Once, long ago, I talked to a self-confessed movie lover from Germany and the first thing I asked him was what he thought about the ridiculous practice of overdubbing foreign movies with German dialogue, spoken by German voice actors. He thought that subtitles ‘spoiled the imagery’ and my retort – that voice dubbing spoiled the acting – was whisked away with all the arrogance of someone who knows he wouldn’t be able to follow movies in any other language than German: acting wasn’t that important.
Well alright then, try listening to Good Morning Vietnam’s Adrian Cronauer doing his routine of very very very American jokes for the Armed Forces Radio Service in Vietnam – in Italian. You can’t translate that and I should know, because translating is what I do when I am not writing blogs. And so… they don’t translate. They are desperately trying to stuff some of their own jokes into that onslaught of hi-speed comedy Robin Williams reportedly ad-libbed. Most translators are not half as funny as Robin Williams – hell I am not even mildly funny when I quote the man directly. So this is what happens when Cronauer talks about former Vice President Richard Nixon to his antagonist, Lieutenant Hauk, who loves abbreviations like a true Army man:
Excuse me, sir. Seeing as how the VP is such a VIP, shouldn’t we keep the PC on the QT, ’cause if it leaks to the VC he could end up an MIA, and then we’d all be put on KP.
Now that makes perfect sense when you spell out the abbreviations: Seeing as how the Vice President is such a Very Important Person, shouldn’t we keep the Press Conference a secret because if it leaks to the Viet Cong he could end up Missing In Action and we would all be put on Kitchen Patrol (mess-hall duty). The joke only works because it makes sense. Not so in Italian.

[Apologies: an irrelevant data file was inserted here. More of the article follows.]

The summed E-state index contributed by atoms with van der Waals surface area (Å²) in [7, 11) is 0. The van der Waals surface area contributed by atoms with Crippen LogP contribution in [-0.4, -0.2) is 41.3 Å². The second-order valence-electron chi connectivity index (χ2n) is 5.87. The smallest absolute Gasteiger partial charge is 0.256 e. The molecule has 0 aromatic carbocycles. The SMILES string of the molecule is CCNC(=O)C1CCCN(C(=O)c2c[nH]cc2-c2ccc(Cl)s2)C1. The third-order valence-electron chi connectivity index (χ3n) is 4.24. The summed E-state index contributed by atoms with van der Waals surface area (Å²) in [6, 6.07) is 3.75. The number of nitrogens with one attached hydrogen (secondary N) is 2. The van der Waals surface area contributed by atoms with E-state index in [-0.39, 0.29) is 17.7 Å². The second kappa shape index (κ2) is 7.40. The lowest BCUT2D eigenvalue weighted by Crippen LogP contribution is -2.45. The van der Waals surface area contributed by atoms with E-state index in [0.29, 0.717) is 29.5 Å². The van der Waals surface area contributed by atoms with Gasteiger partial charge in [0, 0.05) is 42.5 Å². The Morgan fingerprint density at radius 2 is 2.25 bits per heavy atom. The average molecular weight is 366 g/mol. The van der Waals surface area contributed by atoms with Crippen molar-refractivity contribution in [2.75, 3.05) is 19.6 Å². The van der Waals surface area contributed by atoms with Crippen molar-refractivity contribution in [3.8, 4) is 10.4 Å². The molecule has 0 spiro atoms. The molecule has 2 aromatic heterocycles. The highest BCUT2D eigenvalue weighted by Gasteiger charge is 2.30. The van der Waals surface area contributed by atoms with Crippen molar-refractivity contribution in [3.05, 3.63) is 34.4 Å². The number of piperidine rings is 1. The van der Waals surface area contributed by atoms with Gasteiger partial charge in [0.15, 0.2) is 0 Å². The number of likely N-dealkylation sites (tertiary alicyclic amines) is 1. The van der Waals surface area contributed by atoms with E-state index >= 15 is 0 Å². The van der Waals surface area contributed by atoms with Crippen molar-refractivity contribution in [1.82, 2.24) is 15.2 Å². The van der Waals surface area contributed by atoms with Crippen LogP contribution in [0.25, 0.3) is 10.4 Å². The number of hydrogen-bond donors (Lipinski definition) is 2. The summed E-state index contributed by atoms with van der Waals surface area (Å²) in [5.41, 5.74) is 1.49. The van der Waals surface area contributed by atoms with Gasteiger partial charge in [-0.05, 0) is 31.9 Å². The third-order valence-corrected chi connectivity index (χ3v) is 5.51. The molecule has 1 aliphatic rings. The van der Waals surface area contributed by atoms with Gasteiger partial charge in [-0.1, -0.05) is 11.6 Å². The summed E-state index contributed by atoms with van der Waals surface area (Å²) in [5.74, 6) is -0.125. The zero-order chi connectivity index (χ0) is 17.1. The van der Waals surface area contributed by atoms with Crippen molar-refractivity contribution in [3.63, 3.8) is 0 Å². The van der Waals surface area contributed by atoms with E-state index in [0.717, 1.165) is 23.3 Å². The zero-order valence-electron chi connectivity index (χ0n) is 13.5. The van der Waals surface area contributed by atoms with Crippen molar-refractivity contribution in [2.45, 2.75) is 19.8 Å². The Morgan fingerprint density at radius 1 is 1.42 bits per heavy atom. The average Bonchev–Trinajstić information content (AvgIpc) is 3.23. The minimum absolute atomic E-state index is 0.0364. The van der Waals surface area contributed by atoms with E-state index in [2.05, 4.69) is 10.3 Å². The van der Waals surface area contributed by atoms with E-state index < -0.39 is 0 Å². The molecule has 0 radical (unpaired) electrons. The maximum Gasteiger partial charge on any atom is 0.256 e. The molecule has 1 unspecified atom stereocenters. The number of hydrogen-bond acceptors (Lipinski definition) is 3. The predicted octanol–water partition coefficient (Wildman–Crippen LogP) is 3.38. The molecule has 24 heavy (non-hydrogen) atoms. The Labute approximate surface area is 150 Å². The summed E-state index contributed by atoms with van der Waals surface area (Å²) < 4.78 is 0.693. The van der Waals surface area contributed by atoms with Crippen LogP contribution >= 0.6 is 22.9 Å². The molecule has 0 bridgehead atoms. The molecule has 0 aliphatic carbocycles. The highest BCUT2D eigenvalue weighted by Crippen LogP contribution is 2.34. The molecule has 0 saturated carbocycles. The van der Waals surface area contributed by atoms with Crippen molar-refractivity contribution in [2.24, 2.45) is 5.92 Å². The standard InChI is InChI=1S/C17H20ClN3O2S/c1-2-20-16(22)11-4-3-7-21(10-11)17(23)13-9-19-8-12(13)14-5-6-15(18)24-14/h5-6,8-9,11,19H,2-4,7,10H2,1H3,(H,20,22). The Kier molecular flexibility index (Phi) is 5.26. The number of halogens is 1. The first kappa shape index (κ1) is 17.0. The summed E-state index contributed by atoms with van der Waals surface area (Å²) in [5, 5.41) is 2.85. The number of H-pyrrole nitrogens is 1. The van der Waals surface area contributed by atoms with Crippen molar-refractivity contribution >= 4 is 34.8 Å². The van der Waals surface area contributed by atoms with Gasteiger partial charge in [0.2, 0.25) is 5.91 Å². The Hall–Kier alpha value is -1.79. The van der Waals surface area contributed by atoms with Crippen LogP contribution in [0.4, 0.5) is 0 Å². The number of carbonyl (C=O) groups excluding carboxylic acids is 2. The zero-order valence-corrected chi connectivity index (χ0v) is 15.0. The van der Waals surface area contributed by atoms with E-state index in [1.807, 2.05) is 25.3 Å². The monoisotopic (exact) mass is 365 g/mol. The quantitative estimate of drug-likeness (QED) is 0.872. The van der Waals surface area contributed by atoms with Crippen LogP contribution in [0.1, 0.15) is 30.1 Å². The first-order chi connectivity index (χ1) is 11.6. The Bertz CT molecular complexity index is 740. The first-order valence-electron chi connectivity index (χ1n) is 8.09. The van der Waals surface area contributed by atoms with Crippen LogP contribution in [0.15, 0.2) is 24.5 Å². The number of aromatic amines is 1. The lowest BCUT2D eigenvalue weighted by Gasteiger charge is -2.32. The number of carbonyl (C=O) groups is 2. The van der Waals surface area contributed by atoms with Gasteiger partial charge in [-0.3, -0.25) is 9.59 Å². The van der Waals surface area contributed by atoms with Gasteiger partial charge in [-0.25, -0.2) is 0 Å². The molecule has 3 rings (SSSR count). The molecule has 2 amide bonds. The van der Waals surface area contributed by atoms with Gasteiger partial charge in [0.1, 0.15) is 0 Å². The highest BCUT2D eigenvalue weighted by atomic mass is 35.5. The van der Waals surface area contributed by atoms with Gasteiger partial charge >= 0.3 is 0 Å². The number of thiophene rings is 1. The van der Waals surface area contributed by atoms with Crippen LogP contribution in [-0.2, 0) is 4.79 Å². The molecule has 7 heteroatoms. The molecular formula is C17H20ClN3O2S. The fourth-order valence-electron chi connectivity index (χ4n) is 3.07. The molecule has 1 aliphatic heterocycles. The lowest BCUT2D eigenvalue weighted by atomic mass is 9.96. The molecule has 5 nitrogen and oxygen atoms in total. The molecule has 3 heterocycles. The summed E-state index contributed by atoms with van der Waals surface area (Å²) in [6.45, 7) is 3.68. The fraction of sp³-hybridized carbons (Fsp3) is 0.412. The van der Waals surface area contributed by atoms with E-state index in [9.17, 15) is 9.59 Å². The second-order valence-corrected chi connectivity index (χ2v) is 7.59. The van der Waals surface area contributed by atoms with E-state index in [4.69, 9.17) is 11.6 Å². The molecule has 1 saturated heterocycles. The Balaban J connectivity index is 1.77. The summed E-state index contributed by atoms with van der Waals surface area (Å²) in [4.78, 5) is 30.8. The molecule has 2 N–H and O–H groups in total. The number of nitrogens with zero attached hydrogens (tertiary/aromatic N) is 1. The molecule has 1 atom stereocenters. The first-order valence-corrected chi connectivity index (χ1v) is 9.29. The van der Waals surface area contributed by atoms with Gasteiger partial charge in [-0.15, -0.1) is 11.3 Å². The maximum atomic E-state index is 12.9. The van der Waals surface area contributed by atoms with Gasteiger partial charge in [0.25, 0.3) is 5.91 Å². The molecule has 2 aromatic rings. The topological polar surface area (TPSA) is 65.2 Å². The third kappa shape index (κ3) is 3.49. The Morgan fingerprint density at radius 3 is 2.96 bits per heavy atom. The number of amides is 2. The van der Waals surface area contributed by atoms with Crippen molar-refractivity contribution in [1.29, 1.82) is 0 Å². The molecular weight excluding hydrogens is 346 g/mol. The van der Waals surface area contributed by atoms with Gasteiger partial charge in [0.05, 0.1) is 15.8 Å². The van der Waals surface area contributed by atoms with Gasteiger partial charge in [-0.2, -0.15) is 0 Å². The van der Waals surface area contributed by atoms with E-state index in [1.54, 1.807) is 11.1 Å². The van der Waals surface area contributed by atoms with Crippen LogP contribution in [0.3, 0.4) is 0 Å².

S.O.S. Signore. Se l’ex VP ha un tale DNA, non dovremmo tenere la CS fuori TV? Perché senza questo ABC avremmo alla gola l’H2O o peggio il DDT dal KGB.
In English: S.O.S. Sir. If the ex-VP has such DNA, shouldn’t we keep the PC off of TV? Because without that ABC we’d have H2O up to our throats, or worse, DDT from the KGB.
More than something got lost there – I highly doubt if anyone ever laughed at that. Surely, subtitles would be hard to write for this movie as well. Probably harder still, because there’s the added hurdle of peoples’ reading speed to take. But a lot of people do understand at least parts of the original dialogue and they are better off for it. In Germany, in Italy, in France and in a number of other countries however, you’re denied that chance unless you get the DVD.
At age 10 or 11, before I’d ever learned any English, I could quote The Dukes of Hazzard and I was well aware of what I was saying. Granted, I always did have a knack for languages, but I sure wasn’t the only one who could say ‘You got your ears on, little buddy?’ – complete with Southern drawl. (It’s surprising that I later learned how to speak with a fairly British pronunciation, come to think of it.) I really believe that using subtitles instead of voice-overs helps children a lot when learning English. Here in Italy they get English in school right from the get-go at six, but most people wouldn’t know how to buy a loaf of bread in London or New York. It’s improving, but very very slowly. Let’s speed up the process and get rid of voice-overs. Older Italians will hate it, nationalists will cry havoc and, like in France, some will fear Americanization of our culture. But please… DDT from the KGB?